with celiac disease and 14 percent of those with inflammatory bowel disease. (Some people with IBD feel better when they
follow the gluten-free diet.) So, since certain foods can cause headaches
and migraines in those who are susceptible, it’s only logical to also consider gluten
as a potential trigger. 5.Pins and Needles. It’s pretty common to have your foot or hand
“fall asleep” every once in a while, but people who have a gluten allergy may have permanent
“pins and needles” in their arms, legs, or feet. This pins and needles problem in your hands
and feet is called peripheral neuropathy. When you have peripheral neuropathy, you may
experience intermittent or constant tingling in your extremities or even numbness as the
nerve damage progresses. Peripheral neuropathy occurs in up to half
of those with the celiac disease form of gluten allergy, and in the vast majority of those
with the gluten ataxia. It’s not clear how many people with non-celiac
gluten sensitivity also have peripheral neuropathy, but doctors treating people with this condition
report it’s quite common as well. Of course, simply having your foot fall asleep
occasionally doesn’t mean you have a gluten allergy. In fact, peripheral neuropathy is quite common. For example, it’s closely associated with
diabetes. It can also be caused by injuries, kidney
disorders, and vitamin deficiencies, among other conditions. All in all, if you don’t have another potential
explanation for your peripheral neuropathy, you might want to talk with your doctor about
whether it could be caused by gluten. Nerve damage can be difficult to heal, but
some studies (not all) indicate that you may be able to slow or stop the damage by following
a gluten-free diet. 6.Attention-Deficit Hyperactivity Disorder. Studies show that people with newly diagnosed
celiac disease are more likely than average to suffer from symptoms of ADHD, and those
symptoms tend to improve or disappear entirely once the person begins eating gluten-free. It’s less clear whether people with non-celiac
gluten sensitivity might have ADHD symptoms that are relieved by the gluten-free diet,
as medical research simply hasn’t resolved that question. Many parents report success when they remove
gluten from their ADHD-diagnosed children’s diets, regardless of what research has (or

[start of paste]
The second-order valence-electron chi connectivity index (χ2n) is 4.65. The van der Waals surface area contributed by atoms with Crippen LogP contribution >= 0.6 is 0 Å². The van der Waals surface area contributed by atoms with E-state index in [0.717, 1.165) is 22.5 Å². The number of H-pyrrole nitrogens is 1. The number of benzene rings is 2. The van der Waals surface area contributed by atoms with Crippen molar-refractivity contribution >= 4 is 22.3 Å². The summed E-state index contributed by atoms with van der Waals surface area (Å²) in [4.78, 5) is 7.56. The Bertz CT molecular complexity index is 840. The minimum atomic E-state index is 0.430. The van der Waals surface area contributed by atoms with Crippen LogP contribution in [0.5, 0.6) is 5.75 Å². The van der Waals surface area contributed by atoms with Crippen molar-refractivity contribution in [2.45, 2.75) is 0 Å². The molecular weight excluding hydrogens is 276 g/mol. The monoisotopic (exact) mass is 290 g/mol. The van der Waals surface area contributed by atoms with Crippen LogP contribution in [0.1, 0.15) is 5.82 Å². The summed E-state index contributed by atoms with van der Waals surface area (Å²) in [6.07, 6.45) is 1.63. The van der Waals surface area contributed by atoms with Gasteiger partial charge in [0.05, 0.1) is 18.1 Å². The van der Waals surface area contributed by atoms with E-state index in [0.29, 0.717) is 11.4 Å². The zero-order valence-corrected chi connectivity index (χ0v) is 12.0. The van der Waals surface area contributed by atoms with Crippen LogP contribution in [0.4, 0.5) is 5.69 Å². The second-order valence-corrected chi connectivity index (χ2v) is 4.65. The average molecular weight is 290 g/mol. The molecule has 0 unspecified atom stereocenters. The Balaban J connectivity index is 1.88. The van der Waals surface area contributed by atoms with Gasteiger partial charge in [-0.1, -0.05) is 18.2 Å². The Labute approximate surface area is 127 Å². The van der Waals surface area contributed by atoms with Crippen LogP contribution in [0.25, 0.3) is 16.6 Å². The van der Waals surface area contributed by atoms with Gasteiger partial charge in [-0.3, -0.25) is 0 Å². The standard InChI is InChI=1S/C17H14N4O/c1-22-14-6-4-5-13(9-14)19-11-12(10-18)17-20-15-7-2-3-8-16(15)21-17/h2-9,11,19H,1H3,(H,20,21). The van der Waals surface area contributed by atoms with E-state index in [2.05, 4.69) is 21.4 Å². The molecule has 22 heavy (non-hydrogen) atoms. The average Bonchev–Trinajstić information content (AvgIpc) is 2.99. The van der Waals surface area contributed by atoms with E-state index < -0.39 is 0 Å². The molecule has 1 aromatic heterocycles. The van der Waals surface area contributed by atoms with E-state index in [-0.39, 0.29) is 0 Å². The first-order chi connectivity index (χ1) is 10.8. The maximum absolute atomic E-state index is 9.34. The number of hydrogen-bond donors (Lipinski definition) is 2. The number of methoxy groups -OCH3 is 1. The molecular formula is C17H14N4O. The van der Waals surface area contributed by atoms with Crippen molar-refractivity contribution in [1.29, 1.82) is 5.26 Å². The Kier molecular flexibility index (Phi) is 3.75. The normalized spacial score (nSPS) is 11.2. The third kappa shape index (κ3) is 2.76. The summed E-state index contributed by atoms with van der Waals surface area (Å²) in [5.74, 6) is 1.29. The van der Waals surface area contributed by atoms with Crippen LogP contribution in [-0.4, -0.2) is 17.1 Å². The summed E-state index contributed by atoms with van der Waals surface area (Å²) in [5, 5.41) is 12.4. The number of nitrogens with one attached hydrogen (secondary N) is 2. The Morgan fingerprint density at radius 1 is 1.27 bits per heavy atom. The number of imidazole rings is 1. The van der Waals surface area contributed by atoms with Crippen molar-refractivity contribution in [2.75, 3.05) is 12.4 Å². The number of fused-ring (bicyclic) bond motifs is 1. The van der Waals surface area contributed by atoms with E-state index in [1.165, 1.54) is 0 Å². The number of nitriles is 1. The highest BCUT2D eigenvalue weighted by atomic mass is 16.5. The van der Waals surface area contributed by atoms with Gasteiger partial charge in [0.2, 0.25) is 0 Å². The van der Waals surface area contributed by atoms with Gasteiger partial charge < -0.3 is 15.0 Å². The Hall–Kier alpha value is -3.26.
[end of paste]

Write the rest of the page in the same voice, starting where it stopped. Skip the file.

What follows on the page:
hasn’t) yet shown. But this effect could simply be due to the
elimination of highly-sugared, un-nutritious processed foods, the majority of which happen
to have gluten in them. The bottom line is that going gluten-free
may help your ADHD if you have celiac disease, and it may help your symptoms if you have
non-celiac gluten sensitivity (or possibly another form of gluten allergy). Although the use of diet to treat ADHD is
controversial (and some recent studies haven’t shown a benefit), it might be worth talking
to your doctor about whether eliminating gluten could help. 7.Depression and Anxiety. Depression and anxiety are common psychiatric
problems. In fact, about 18 percent of the overall U.S.
adult population has an anxiety disorder ​and nearly 7 percent of U.S. adults have major
depressive disorder. But are these two disorders linked to the
different forms of gluten allergy? You may be surprised to learn that lots of
studies have found links between celiac disease, depression, and anxiety, both in adults and
in teens. There may also be links between these conditions
and gluten ataxia, a neurological gluten allergy primarily involving loss of motor skills. And people who have non-celiac gluten sensitivity
also report depression and anxiety levels that seem to be higher than those in the general
population, although as of yet there’s no scientific research to back up those observations. So what does all this mean? Well, as with the other health problems on
our list of gluten allergy signs, it may not mean anything. But if you do have depression or anxiety,
it can’t hurt to talk with your doctor about whether one of the types of gluten allergy
could be to blame. 8.Infertility and Trouble Conceiving. There’s a strong connection between infertility
and celiac disease, which is perhaps the best-accepted form of gluten allergy. Both women and men who’ve been diagnosed with
celiac disease are known to struggle with infertility. It’s possible that celiac-associated malnutrition
may play some role in this struggle, but doctors aren’t entirely sure what actually causes
infertility in people with celiac disease. When it comes to non-celiac gluten sensitivity,
the picture is murkier. Even though some health care providers believe
they’re connected, there just simply isn’t much medical research on this form of gluten
allergy and infertility. The good news is that if you’re diagnosed
with celiac disease, going gluten-free may help you conceive, as studies have shown that
the gluten-free diet helps with fertility in both men and women. If you have non-celiac gluten sensitivity,
a gluten-free diet may help you and your partner conceive, but there is no robust scientific
evidence to support this yet. In any event, it may be worth discussing the
possibility with your OB-GYN.